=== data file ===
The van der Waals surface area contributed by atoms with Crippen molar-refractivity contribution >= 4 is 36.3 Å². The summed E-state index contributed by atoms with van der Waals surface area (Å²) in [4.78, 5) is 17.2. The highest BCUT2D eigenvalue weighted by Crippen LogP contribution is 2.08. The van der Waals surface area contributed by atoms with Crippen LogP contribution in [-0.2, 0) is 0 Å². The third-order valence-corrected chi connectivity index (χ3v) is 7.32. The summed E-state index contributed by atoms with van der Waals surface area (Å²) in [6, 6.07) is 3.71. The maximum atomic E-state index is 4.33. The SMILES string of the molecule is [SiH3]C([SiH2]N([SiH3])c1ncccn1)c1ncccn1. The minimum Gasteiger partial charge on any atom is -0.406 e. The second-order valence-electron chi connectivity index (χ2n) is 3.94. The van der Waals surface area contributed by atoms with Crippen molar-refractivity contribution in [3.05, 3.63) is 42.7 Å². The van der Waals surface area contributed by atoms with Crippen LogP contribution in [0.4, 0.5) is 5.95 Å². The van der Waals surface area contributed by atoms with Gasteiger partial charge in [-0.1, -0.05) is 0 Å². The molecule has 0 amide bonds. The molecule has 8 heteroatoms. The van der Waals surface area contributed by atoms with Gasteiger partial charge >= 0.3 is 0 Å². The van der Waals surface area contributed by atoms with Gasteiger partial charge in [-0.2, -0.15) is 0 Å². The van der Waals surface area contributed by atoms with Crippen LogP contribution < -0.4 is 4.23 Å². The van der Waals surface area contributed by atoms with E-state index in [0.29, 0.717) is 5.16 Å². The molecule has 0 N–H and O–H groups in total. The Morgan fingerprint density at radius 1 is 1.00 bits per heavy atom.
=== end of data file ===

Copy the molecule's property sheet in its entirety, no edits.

The van der Waals surface area contributed by atoms with Crippen molar-refractivity contribution >= 4 is 36.3 Å². The summed E-state index contributed by atoms with van der Waals surface area (Å²) in [4.78, 5) is 17.2. The highest BCUT2D eigenvalue weighted by Crippen LogP contribution is 2.08. The van der Waals surface area contributed by atoms with Crippen LogP contribution in [-0.2, 0) is 0 Å². The third-order valence-corrected chi connectivity index (χ3v) is 7.32. The summed E-state index contributed by atoms with van der Waals surface area (Å²) in [6, 6.07) is 3.71. The maximum atomic E-state index is 4.33. The SMILES string of the molecule is [SiH3]C([SiH2]N([SiH3])c1ncccn1)c1ncccn1. The minimum Gasteiger partial charge on any atom is -0.406 e. The second-order valence-electron chi connectivity index (χ2n) is 3.94. The van der Waals surface area contributed by atoms with Crippen molar-refractivity contribution in [3.05, 3.63) is 42.7 Å². The van der Waals surface area contributed by atoms with Crippen LogP contribution in [0.4, 0.5) is 5.95 Å². The van der Waals surface area contributed by atoms with Gasteiger partial charge in [-0.1, -0.05) is 0 Å². The molecule has 0 amide bonds. The molecule has 8 heteroatoms. The van der Waals surface area contributed by atoms with Gasteiger partial charge >= 0.3 is 0 Å². The van der Waals surface area contributed by atoms with Gasteiger partial charge in [-0.2, -0.15) is 0 Å². The van der Waals surface area contributed by atoms with Crippen LogP contribution < -0.4 is 4.23 Å². The van der Waals surface area contributed by atoms with E-state index in [0.29, 0.717) is 5.16 Å². The molecule has 0 N–H and O–H groups in total. The Morgan fingerprint density at radius 1 is 1.00 bits per heavy atom.